Another rough night at the shoreline oval many moons-ago…. Seen here sitting on its roof is the #101 of Walt Perkins, and the other car involved is the #6 of Glynn Shafer. Like any short track, Waterford has always had its thrilling moments (thrilling for the fans that-is; this mess represents a LOT of work for the car owners!). You gotta’ wonder how this one got started. (Shany Photo, Dave Chapman Collection).                       

Here’s one of the New England region’s longest-running performers. Dale Holdridge’s career lasted over 3-decades. Known as a gentleman on & off the track, he was one of those drivers that you seldom ever saw involved in any controversy – just a good, steady shoe that fellow competitors enjoyed racing wheel-to-wheel with. As evidenced by this sharp and somewhat-radical Coupe, Mr. Holdridge was also a skilled and innovative car builder. The year is 1971. (Shany Photo, Dave Chapman Collection).             

This one captures the #77 of Dick Harlow after it came to rest following a nasty flip. Fortunately, Mr. Harlow was able to shake-off his flight & return to future competition. Standing near the left-front wheel is driver “Uncle Don” Steiner (left), and a young Dick Brooks (right).This car has a unique history in that Dick had the forethought to save his old coupe following his retirement from the sport. Today, it can be seen on the New England Antique Racers (NEAR) circuit in essentially the same shape as it was when last raced competitively. Harlow is the father of Mare Harlow who serves as the Secretary of NEAR. (Shany Photo, Dave Chapman Collection).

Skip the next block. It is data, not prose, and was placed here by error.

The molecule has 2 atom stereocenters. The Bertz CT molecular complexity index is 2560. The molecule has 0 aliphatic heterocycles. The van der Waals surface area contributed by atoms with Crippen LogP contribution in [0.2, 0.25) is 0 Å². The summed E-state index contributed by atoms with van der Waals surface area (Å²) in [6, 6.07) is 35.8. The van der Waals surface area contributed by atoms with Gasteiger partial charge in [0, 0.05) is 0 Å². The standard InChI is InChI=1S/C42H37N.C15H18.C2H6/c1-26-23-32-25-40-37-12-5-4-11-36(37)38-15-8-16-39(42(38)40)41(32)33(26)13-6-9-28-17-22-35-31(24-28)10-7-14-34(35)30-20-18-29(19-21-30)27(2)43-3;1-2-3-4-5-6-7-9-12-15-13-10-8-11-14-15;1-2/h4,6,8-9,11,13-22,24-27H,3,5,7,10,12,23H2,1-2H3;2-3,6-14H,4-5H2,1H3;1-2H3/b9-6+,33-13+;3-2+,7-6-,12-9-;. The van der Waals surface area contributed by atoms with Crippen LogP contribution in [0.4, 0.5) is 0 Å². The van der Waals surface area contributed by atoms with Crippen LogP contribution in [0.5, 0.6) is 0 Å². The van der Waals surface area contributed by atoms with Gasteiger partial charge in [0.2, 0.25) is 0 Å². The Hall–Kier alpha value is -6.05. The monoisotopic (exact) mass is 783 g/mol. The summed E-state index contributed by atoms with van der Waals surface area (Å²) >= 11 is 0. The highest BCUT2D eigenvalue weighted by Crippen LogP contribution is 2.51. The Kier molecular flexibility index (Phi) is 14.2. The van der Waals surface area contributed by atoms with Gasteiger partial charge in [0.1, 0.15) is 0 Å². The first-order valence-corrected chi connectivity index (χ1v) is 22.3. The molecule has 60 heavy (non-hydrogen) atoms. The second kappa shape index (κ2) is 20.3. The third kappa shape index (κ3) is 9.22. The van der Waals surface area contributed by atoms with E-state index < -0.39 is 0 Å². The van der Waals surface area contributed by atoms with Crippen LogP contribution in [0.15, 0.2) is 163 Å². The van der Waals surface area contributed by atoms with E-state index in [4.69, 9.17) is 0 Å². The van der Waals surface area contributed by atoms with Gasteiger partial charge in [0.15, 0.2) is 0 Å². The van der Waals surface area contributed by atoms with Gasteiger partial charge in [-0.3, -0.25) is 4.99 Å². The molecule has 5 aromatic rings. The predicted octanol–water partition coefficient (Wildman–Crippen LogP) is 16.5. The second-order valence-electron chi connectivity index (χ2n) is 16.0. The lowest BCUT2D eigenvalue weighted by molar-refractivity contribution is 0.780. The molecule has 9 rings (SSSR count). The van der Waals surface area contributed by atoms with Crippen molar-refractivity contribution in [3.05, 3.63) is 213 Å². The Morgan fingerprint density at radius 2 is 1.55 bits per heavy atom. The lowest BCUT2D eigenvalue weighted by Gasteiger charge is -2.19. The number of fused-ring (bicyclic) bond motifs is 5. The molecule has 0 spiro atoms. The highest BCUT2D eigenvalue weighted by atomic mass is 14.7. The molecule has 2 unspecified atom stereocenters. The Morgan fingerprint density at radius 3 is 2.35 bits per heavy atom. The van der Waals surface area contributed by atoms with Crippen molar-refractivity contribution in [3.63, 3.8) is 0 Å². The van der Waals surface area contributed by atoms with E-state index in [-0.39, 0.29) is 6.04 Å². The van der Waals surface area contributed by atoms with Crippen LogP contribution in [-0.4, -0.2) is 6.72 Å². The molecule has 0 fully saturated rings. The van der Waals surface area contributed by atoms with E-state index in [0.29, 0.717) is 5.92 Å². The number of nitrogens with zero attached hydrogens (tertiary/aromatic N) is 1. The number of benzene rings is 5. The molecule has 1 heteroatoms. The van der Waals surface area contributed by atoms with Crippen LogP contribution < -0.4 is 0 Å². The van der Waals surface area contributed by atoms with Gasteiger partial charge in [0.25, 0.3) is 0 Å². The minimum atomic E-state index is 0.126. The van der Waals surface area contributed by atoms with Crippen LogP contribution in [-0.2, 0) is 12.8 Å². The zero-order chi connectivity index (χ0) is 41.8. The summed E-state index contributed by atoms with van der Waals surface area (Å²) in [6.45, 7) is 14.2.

Another “accident shot” this one sees the ride of “Daring Dick” Caso after having taken a mighty side-shot in his #86 coupe. Also involved in the melee was our late friend, the popular & much-missed Fred “Fuzzy” Baer in his signature #121 coupe. Note the old Speedbowl ambulance and the fact that almost the entire crowd is on its feet to get a better look at the proceedings. (Shany Photo, Dave Chapman Collection).                                       

Here’s an image captured in the early-1970s of a true Icon within the ranks of the “New London-Waterford” Speedbowl’s support classes. Extremely-popular and a huge winner, “Big Mike” Daigneault handily scored the 1973 Sportsman Sedan title and endeared himself to the fans with his patriotic red, white & blue “Spirit of 76’” Ford entries. Mike ranks 7th on his divisions all-time win list with a total of 27 career feature victories. (Shany Photo, Dave Chapman Collection).

Lastly, we have a nice shot of Nels Wohlstrom during the early days of his career as a chauffer in the Speedbowl’s Daredevil division. Nels later went-on to become one of the shoreline oval’s top modified drivers experiencing a long and productive stay in the tracks premier division. He also did well at several other tracks in the New England region. A close associate of Mike Beebe, another of Waterford’s premier modified shoes, Nels’ launched his open-wheel endeavors a few seasons after this image was captured with an ex-Beebe modified. (Shany Photo, Dave Chapman Collection).       

That's it for this week. Email me at: